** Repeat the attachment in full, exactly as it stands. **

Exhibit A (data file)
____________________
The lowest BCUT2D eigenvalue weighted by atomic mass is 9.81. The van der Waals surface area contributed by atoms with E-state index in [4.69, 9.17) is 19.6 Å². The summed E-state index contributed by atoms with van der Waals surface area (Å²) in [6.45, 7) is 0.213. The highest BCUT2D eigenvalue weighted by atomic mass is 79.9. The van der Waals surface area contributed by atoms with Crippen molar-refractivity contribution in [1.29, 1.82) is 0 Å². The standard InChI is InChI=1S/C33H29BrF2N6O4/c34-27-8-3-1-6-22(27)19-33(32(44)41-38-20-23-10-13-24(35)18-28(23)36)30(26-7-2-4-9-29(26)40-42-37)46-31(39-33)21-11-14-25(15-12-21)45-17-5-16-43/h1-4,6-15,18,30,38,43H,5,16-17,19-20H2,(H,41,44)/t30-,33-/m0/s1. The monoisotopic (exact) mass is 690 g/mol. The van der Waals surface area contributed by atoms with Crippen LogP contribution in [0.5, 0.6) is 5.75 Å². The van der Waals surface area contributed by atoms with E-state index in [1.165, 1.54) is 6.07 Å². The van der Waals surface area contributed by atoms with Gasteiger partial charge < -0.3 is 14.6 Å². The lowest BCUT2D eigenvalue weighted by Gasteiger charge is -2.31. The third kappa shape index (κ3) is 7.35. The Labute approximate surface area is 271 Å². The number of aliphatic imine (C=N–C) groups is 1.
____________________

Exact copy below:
The lowest BCUT2D eigenvalue weighted by atomic mass is 9.81. The van der Waals surface area contributed by atoms with E-state index in [4.69, 9.17) is 19.6 Å². The summed E-state index contributed by atoms with van der Waals surface area (Å²) in [6.45, 7) is 0.213. The highest BCUT2D eigenvalue weighted by atomic mass is 79.9. The van der Waals surface area contributed by atoms with Crippen molar-refractivity contribution in [1.29, 1.82) is 0 Å². The standard InChI is InChI=1S/C33H29BrF2N6O4/c34-27-8-3-1-6-22(27)19-33(32(44)41-38-20-23-10-13-24(35)18-28(23)36)30(26-7-2-4-9-29(26)40-42-37)46-31(39-33)21-11-14-25(15-12-21)45-17-5-16-43/h1-4,6-15,18,30,38,43H,5,16-17,19-20H2,(H,41,44)/t30-,33-/m0/s1. The monoisotopic (exact) mass is 690 g/mol. The van der Waals surface area contributed by atoms with Crippen LogP contribution in [0.5, 0.6) is 5.75 Å². The van der Waals surface area contributed by atoms with E-state index in [1.165, 1.54) is 6.07 Å². The van der Waals surface area contributed by atoms with Gasteiger partial charge < -0.3 is 14.6 Å². The lowest BCUT2D eigenvalue weighted by Gasteiger charge is -2.31. The third kappa shape index (κ3) is 7.35. The Labute approximate surface area is 271 Å². The number of aliphatic imine (C=N–C) groups is 1.